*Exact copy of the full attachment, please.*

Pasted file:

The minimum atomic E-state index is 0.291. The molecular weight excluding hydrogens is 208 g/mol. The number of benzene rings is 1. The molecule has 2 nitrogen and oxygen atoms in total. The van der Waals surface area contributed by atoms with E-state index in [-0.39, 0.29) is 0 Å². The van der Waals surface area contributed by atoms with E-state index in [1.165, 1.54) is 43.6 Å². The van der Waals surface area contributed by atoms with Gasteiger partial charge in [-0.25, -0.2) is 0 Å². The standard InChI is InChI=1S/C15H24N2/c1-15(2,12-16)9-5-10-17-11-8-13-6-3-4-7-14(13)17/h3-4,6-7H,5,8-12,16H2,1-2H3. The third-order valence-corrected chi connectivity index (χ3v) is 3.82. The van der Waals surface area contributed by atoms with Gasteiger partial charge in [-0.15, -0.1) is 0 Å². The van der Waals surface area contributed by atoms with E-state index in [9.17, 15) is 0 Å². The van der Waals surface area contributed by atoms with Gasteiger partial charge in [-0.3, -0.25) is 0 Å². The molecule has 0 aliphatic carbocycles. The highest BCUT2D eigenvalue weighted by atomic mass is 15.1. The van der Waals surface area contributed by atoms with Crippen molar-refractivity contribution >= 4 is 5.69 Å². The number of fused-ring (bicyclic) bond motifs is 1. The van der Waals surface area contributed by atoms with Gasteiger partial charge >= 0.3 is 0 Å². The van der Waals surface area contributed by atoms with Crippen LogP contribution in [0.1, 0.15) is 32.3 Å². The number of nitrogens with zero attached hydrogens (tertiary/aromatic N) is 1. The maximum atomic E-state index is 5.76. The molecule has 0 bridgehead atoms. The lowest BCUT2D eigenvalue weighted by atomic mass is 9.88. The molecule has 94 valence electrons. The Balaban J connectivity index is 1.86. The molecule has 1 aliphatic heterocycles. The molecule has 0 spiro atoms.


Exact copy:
The minimum atomic E-state index is 0.291. The molecular weight excluding hydrogens is 208 g/mol. The number of benzene rings is 1. The molecule has 2 nitrogen and oxygen atoms in total. The van der Waals surface area contributed by atoms with E-state index in [-0.39, 0.29) is 0 Å². The van der Waals surface area contributed by atoms with E-state index in [1.165, 1.54) is 43.6 Å². The van der Waals surface area contributed by atoms with Gasteiger partial charge in [-0.25, -0.2) is 0 Å². The standard InChI is InChI=1S/C15H24N2/c1-15(2,12-16)9-5-10-17-11-8-13-6-3-4-7-14(13)17/h3-4,6-7H,5,8-12,16H2,1-2H3. The third-order valence-corrected chi connectivity index (χ3v) is 3.82. The van der Waals surface area contributed by atoms with Gasteiger partial charge in [-0.15, -0.1) is 0 Å². The van der Waals surface area contributed by atoms with E-state index in [9.17, 15) is 0 Å². The van der Waals surface area contributed by atoms with Gasteiger partial charge in [-0.3, -0.25) is 0 Å². The molecule has 0 aliphatic carbocycles. The highest BCUT2D eigenvalue weighted by atomic mass is 15.1. The van der Waals surface area contributed by atoms with Crippen molar-refractivity contribution >= 4 is 5.69 Å². The number of fused-ring (bicyclic) bond motifs is 1. The van der Waals surface area contributed by atoms with Gasteiger partial charge >= 0.3 is 0 Å². The van der Waals surface area contributed by atoms with Crippen LogP contribution in [0.1, 0.15) is 32.3 Å². The number of nitrogens with zero attached hydrogens (tertiary/aromatic N) is 1. The maximum atomic E-state index is 5.76. The molecule has 0 bridgehead atoms. The lowest BCUT2D eigenvalue weighted by atomic mass is 9.88. The molecule has 94 valence electrons. The Balaban J connectivity index is 1.86. The molecule has 1 aliphatic heterocycles. The molecule has 0 spiro atoms.